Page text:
First problem: Most of our servers are in racks, but most of our servers aren't rack-mounted. They're little Compaq mini-towers; we bought dozens of them cheap when the line was discontinued (we also use them as desktops). They're not particularly fast, but they're quite reliable. So we have shelves in the racks for the servers to sit on.
Now, some bright spark had positioned the shelf immediately above this server so that there was all of, oh, half a millimetre of clearance. Since the server itself was sitting on the floor, and the frame of the rack itself sticks up over an inch at the bottom, I had to first remove two other servers and the shelf before I could move the server I wanted. Fortunately, neither of the two servers on the shelf above were critical (our backup internet server and the remote-access server), so I just yanked them out, undid the screws, twisted the shelf sideways and up to get it around the cables, and it was free.
Second problem: I grabbed the server and tried to hoick it out of the rack. It didn't move. Was it caught on something? No... Can't see anything. Wiggle it a bit... Wiggle... Wiggle. Ah. Now lift. Grrrrgh.
The reason it wasn't moving is that it weighs about seventy pounds. It's the size of a standard mini-tower, though about six inches deeper, but it appears to be constructed entirely of cast iron.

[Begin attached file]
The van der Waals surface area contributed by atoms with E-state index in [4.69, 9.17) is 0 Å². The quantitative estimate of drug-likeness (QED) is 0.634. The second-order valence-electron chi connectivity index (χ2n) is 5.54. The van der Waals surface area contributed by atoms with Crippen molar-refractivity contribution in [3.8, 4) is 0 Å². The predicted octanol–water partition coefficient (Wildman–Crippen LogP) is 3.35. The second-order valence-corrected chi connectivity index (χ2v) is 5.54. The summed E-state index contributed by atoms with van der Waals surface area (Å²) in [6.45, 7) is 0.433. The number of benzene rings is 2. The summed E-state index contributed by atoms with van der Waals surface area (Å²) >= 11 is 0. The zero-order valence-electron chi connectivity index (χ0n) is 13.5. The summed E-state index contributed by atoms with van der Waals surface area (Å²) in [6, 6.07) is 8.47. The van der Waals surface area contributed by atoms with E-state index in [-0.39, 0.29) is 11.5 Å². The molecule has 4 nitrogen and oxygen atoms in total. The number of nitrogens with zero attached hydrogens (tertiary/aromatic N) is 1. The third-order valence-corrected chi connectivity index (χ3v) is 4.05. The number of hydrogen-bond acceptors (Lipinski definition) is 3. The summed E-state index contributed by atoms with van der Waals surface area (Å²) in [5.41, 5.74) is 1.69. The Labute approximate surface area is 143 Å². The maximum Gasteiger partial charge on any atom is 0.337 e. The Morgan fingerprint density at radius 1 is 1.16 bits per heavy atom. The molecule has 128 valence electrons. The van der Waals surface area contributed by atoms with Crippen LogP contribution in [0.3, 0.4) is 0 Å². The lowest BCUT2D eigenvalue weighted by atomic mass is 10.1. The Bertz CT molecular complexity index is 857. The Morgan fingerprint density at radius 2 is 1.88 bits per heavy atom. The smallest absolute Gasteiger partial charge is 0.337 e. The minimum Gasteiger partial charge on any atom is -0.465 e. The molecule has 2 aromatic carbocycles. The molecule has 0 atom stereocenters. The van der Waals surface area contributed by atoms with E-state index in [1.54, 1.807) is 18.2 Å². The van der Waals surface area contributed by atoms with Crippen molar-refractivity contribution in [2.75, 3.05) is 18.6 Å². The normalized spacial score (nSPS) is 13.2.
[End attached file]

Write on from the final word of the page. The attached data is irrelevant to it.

They don't make them like that any more. Thank God.
This little cutie weighs all of 2.9 pounds, and it's faster, has more memory and more disk space than the cast iron cow now sitting on my desk. Admittedly it doesn't have expansion slots or hot-swap drive bays, but ooh, shiny.*
* Is it just me or is the CD in that picture upside down?
Tuesday, January 11
Oh look, a blog! I used to have one just like it when I was little. Neat. I wonder what this thing does -
Anyway, since I have nothing to write about at the moment, here are some helpful safety tips for all the budding helicopter pilots in the audience, from our friends at NASA:
Thank you for your interest in flying safely.I'd also like to mention in passing that XHTML 1.0 Provisional sucks and I no longer give a damn whether my blog or anything else is compliant in any way. Ppppppttt to XHTML 1.0 Provisional!
To most people, the sky is the limit.
To those who love aviation, the sky is home.
Basic Flying Rules:
1. Try to stay in the middle of the air.
2. Do not go near the edges of it.
3. The edges of the air can be recognized by the appearance of ground, buildings, sea, trees and interstellar space. It is much more difficult to fly there.
Oh, and I have some Easter eggs here. They were in the stores on the second of January. Possibly even earlier, but I was avoiding that whole shopping thingy the previous couple of weeks.
Saturday, January 01
I know you're supposed to look back at the year gone by and reflect that it hardly seems like any time at all, but hell's bells 2004 took a long time. At least 18 months I say, and probably 20.
We got our money's worth out of that year, you bet.
For all my readers who adhere to the Gregorian calendar, happy new year!
And for everyone else, yes, that's what all the noise is about.